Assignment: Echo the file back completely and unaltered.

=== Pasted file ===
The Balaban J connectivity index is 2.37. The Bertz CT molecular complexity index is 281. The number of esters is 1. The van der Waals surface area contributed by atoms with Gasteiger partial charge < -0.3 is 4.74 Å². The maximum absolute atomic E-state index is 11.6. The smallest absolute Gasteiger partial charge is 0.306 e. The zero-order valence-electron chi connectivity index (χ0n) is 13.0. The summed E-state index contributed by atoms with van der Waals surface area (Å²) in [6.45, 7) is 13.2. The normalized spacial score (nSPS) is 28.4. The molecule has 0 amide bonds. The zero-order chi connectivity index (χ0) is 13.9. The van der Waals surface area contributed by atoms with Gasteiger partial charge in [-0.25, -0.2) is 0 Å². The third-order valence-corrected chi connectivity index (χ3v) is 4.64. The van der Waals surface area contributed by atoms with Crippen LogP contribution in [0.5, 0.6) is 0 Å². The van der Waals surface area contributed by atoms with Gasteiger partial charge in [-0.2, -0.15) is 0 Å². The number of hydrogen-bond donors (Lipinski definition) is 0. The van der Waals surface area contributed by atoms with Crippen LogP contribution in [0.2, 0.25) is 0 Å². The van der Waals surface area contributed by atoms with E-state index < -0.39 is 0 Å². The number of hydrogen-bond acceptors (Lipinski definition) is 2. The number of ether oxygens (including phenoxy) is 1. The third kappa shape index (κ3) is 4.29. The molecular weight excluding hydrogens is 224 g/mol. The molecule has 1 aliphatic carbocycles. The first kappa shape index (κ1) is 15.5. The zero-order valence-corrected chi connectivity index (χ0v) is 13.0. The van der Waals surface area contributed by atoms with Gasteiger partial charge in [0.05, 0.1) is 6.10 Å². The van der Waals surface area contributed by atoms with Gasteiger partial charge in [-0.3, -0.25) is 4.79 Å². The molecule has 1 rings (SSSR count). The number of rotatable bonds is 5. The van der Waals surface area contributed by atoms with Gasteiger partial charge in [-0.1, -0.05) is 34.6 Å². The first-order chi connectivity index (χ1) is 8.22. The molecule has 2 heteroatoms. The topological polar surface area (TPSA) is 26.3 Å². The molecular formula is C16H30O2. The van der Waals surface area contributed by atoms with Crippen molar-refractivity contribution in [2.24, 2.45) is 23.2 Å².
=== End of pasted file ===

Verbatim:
The Balaban J connectivity index is 2.37. The Bertz CT molecular complexity index is 281. The number of esters is 1. The van der Waals surface area contributed by atoms with Gasteiger partial charge < -0.3 is 4.74 Å². The maximum absolute atomic E-state index is 11.6. The smallest absolute Gasteiger partial charge is 0.306 e. The zero-order valence-electron chi connectivity index (χ0n) is 13.0. The summed E-state index contributed by atoms with van der Waals surface area (Å²) in [6.45, 7) is 13.2. The normalized spacial score (nSPS) is 28.4. The molecule has 0 amide bonds. The zero-order chi connectivity index (χ0) is 13.9. The van der Waals surface area contributed by atoms with Gasteiger partial charge in [-0.25, -0.2) is 0 Å². The third-order valence-corrected chi connectivity index (χ3v) is 4.64. The van der Waals surface area contributed by atoms with Crippen LogP contribution in [0.5, 0.6) is 0 Å². The van der Waals surface area contributed by atoms with Gasteiger partial charge in [-0.2, -0.15) is 0 Å². The number of hydrogen-bond donors (Lipinski definition) is 0. The van der Waals surface area contributed by atoms with Crippen LogP contribution in [0.2, 0.25) is 0 Å². The van der Waals surface area contributed by atoms with E-state index < -0.39 is 0 Å². The number of hydrogen-bond acceptors (Lipinski definition) is 2. The number of ether oxygens (including phenoxy) is 1. The third kappa shape index (κ3) is 4.29. The molecular weight excluding hydrogens is 224 g/mol. The molecule has 1 aliphatic carbocycles. The first kappa shape index (κ1) is 15.5. The zero-order valence-corrected chi connectivity index (χ0v) is 13.0. The van der Waals surface area contributed by atoms with Gasteiger partial charge in [0.05, 0.1) is 6.10 Å². The van der Waals surface area contributed by atoms with Gasteiger partial charge in [-0.3, -0.25) is 4.79 Å². The molecule has 1 rings (SSSR count). The number of rotatable bonds is 5. The van der Waals surface area contributed by atoms with Gasteiger partial charge in [-0.1, -0.05) is 34.6 Å². The first-order chi connectivity index (χ1) is 8.22. The molecule has 2 heteroatoms. The topological polar surface area (TPSA) is 26.3 Å². The molecular formula is C16H30O2. The van der Waals surface area contributed by atoms with Crippen molar-refractivity contribution in [2.24, 2.45) is 23.2 Å².